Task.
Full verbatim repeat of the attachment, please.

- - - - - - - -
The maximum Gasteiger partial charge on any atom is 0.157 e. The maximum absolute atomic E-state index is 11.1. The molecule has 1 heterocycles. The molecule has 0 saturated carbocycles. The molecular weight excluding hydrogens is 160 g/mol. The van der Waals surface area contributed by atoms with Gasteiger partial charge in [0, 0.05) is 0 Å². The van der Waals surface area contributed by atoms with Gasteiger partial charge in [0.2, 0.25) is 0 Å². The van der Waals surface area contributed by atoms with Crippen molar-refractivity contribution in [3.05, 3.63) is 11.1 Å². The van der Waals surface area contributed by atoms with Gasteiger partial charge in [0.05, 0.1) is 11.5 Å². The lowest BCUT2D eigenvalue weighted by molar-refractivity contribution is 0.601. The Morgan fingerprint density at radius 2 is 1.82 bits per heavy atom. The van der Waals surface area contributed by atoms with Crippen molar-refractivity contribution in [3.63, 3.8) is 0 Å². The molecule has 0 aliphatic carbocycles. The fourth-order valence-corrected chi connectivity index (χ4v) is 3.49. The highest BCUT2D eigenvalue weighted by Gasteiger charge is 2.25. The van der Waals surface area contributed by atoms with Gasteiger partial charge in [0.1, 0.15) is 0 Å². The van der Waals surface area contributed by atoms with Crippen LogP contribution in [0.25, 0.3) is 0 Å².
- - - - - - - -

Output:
The maximum Gasteiger partial charge on any atom is 0.157 e. The maximum absolute atomic E-state index is 11.1. The molecule has 1 heterocycles. The molecule has 0 saturated carbocycles. The molecular weight excluding hydrogens is 160 g/mol. The van der Waals surface area contributed by atoms with Gasteiger partial charge in [0, 0.05) is 0 Å². The van der Waals surface area contributed by atoms with Gasteiger partial charge in [0.2, 0.25) is 0 Å². The van der Waals surface area contributed by atoms with Crippen molar-refractivity contribution in [3.05, 3.63) is 11.1 Å². The van der Waals surface area contributed by atoms with Gasteiger partial charge in [0.05, 0.1) is 11.5 Å². The lowest BCUT2D eigenvalue weighted by molar-refractivity contribution is 0.601. The Morgan fingerprint density at radius 2 is 1.82 bits per heavy atom. The van der Waals surface area contributed by atoms with Crippen molar-refractivity contribution in [3.63, 3.8) is 0 Å². The molecule has 0 aliphatic carbocycles. The fourth-order valence-corrected chi connectivity index (χ4v) is 3.49. The highest BCUT2D eigenvalue weighted by Gasteiger charge is 2.25. The van der Waals surface area contributed by atoms with Gasteiger partial charge in [0.1, 0.15) is 0 Å². The van der Waals surface area contributed by atoms with Crippen LogP contribution in [0.25, 0.3) is 0 Å².